Form

A motivational letter should be clear and compact. Make sure everything you have to say fits into one A4 page. Start with “Dear,” and ideally write to (Mr/Mrs/Ms and their last name) a manager of a sector which you are applying for. If you fail to find this information, you can refer to a company or HR team. Write in the first person, formally, but with a tone that calls for future cooperation.

In the first paragraph, introduce yourself and briefly explain your reasons for applying.

Before you write a second paragraph, explore well a company that announced a vacancy and think why you want to work with them. Explain why you believe that position is appropriate for you and what are reasons, objectives, and achievements of a company that made you interested in building your career with them.

In the third paragraph, describe your knowledge and skills, describe them through examples, and clarify to your future employer which qualities you have that can help them. Write about your long-term goals, express enthusiasm for progress, and explain why you are better compared to other candidates.

Always end a letter with a nice greeting and an invitation to a live introduction. In your signature, leave contact information – email and phone number in case they want to contact you.

Before sending, be sure to read the letter and check all spelling errors. Write a letter in a language in which an ad has been published, and before sending it, be sure to save it as a PDF file.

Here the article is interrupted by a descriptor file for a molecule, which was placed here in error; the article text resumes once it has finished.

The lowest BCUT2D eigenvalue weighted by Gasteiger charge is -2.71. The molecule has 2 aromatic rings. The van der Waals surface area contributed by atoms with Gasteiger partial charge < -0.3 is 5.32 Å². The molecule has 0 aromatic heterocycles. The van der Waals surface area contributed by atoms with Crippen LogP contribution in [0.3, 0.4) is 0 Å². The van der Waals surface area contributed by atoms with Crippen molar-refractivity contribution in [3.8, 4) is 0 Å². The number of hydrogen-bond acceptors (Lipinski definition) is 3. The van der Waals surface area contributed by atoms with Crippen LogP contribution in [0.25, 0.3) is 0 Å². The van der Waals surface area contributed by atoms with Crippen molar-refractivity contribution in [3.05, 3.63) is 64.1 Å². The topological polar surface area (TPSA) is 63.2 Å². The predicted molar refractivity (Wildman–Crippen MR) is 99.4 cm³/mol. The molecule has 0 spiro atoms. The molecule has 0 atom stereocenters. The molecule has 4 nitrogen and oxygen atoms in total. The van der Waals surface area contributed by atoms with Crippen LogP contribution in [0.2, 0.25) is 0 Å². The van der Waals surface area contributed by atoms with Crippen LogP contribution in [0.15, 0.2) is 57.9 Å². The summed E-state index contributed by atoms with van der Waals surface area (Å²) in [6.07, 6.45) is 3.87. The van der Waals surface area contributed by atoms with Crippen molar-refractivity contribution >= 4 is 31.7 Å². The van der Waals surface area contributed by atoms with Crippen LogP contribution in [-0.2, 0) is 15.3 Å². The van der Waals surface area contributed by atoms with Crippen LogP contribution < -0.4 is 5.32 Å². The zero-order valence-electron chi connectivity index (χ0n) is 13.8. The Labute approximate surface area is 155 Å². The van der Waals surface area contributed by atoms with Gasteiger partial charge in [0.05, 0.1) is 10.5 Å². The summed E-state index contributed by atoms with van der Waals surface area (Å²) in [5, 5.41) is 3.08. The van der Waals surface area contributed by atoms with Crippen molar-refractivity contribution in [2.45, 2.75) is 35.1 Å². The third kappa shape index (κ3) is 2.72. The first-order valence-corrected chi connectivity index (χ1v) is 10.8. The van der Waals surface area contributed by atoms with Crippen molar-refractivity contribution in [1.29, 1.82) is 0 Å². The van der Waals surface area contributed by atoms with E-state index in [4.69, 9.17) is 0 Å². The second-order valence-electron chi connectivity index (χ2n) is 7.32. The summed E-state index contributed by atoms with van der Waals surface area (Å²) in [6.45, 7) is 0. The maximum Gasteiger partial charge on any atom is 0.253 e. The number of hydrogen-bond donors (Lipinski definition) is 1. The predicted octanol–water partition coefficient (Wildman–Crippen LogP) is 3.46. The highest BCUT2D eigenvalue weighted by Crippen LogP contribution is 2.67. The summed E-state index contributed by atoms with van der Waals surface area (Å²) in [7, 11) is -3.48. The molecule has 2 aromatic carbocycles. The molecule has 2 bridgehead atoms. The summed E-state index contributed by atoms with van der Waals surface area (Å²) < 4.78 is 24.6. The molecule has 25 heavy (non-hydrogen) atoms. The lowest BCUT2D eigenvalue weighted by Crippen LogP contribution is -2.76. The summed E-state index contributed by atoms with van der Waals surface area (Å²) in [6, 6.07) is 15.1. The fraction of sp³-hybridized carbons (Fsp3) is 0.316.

A good CV is a ticket to get a job

When writing a CV (Curriculum Vitae), one should stick to the motto “less is more.” A CV should contain key items that will keep the attention of someone reading it on the information that will help you get a job. A CV should not exceed two pages, and it would be ideal if all data could fit one. You can use templates that divide information into sections so that your presentation to your future employer is clear and space is fully used.

Spatially, we can imagine a CV as a studio apartment – it should be functional, so, it should only contain the most important elements, and then, it should be neat so that one can easily go through it. A CV should be regularly cleaned of information that is no longer relevant but creates unnecessary jams. For example, if you are a student looking for your first job, it is OK to explain different volunteer experiences and numerous conferences that you have participated in, but if you have already had several years of experience, you can omit information about seminars that are not closely associated with the position you apply for.

The most important elements of a CV are personal/contact data, education, work experience, foreign languages, and computer knowledge. All of this should only be specified if it adds to your values and makes you a desirable candidate given the criteria specified in a job description.

The CV design itself should contribute to its functionality: try to reduce data and do not go away from the essence. When choosing a font, make sure that it is easy to read and professional, and to make content understandable, use bullets instead of long sentences.